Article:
Calvin
Hip hop could be a popular genre in the country but most would agree that the local material has struggled for years to really take off. At the peak of Zimdancehall, a rapper popped up to mesmerise the country with some dope punch-lines.

For once most people believed this is the continental breakthrough we had been praying for. With a seal of approval from Cassper Nyovest who went on to feature on his remix of Zkhipani, Mgcini Calvin Nhliziyo  had done wonders but unfortunately despite dropping more albums and songs he hasn’t hit the high bar again.

Dobba Don
I am still trying to understand what happened to the “Mudendere” singer! I still strongly believe he is a ball of creative energy. His style, voice and compositions were a marvel but sadly he didn’t last for a second round. Certainly a one round brother. One hit and a few follow ups then that was it.

Did he lose the zeal too soon? Was competition too tight? Did he assume he had already made it and in the process lose the plot? Plot, this Plot, can only wonder!

Silent Killer
The dancehall chanter literary came and owned the streets last year. With authoritative but witty tunes he put Zimdancehall to a lockdown and announced a coup. Interestingly he made a silent exit from the main stage as hits stopped coming. Will he bounce back or that’s it? Time will tell.

Pah Chihera
“Runonzi Rudo” saw people fall in love, some even wedded after inspiration from the track and it became a signature song.

The duet with Prince Musarurwa became a national anthem. However, as the song took a cue the artist seems to have taken a bow and the radar has not been able to detect her since. The industry is tough but even harder for women who have to face a lot of music before getting to make it.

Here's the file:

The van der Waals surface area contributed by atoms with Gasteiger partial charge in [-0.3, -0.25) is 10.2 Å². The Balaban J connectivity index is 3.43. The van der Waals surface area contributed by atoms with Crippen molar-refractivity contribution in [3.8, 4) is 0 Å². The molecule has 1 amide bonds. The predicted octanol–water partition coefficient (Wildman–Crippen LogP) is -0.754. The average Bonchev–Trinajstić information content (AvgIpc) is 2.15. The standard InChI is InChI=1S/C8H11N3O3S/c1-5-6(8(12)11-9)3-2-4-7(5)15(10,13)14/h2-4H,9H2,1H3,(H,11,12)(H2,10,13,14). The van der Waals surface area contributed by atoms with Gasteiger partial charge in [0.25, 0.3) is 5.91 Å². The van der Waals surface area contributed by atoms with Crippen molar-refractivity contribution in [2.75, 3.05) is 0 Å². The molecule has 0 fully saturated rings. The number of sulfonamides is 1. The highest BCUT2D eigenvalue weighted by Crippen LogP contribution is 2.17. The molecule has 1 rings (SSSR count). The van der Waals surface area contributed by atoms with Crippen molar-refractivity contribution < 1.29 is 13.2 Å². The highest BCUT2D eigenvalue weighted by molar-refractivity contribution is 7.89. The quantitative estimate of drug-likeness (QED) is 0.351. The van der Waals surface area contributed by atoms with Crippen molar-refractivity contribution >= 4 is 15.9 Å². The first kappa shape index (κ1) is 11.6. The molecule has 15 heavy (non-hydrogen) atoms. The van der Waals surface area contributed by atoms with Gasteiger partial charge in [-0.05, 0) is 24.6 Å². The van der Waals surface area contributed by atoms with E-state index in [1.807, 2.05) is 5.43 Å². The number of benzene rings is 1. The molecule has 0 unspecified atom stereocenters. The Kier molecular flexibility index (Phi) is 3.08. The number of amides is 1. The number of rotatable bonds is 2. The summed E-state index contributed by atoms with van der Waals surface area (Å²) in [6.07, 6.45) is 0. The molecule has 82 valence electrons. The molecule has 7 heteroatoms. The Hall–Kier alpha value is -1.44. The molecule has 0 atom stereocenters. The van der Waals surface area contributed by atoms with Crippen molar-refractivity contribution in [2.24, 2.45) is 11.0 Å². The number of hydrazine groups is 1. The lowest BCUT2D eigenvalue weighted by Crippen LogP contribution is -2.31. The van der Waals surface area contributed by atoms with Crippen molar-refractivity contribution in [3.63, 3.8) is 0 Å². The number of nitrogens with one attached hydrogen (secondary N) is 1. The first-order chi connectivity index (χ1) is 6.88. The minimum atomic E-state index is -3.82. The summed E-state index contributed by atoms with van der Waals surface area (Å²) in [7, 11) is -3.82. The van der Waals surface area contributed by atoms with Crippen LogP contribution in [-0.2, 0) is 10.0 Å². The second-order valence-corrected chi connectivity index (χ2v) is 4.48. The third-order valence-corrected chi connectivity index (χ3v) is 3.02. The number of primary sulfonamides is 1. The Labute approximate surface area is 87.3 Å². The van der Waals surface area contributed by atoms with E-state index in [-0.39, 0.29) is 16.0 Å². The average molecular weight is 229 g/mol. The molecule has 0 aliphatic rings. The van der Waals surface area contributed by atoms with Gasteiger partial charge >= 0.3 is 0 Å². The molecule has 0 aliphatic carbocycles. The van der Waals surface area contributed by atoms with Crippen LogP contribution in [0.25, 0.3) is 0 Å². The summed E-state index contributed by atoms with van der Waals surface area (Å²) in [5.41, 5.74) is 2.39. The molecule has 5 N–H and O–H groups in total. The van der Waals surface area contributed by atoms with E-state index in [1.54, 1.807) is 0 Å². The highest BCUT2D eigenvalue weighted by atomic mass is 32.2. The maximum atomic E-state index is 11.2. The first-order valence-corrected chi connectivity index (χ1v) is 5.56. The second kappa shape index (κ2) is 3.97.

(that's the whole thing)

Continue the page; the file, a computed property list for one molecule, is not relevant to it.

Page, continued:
Guspy Warrior
He came, he rocked and disappeared! His entry smash hit “Seunononga” turned every party into a wild zone as every girl attempted the dance.

Emmanuel Manyeruke instantly became one of the most sought after artists and at every show he never disappointed.

His star was glowing so bright as he released several follow up projects but nothing compared to the initial hit. Today, he still remains as one of the most talented vocalists and I hope fate will see him return one day.

Boom Betto
Not many people knew about Glendale until Albert Mushore sent shocking waves throughout the country. Come to think of it, Glendale was so dead one wonders if even people from Glendale knew where Glendale was! ‘‘Kudonhedza Musika’’ became part of the street lingo but in typical bubblegum fashion, the song would soon lose taste.

The artist had two duets that did fairly well, one with Stunner and another with high flying Jah Signal and that was it! A return is inevitable but it will be an uphill task.

Blot
Riding on the same Stage Riddim that propelled Boom Betto on to the spotlight, Blot emerged as the baddest lyricist whose wordplay was compelling to the ear. Another Chillspot product.

Word on the street has it that once he left the record label, the hits stopped. He has become a blot in the music history books.

Evidently, making music is anything but childsplay!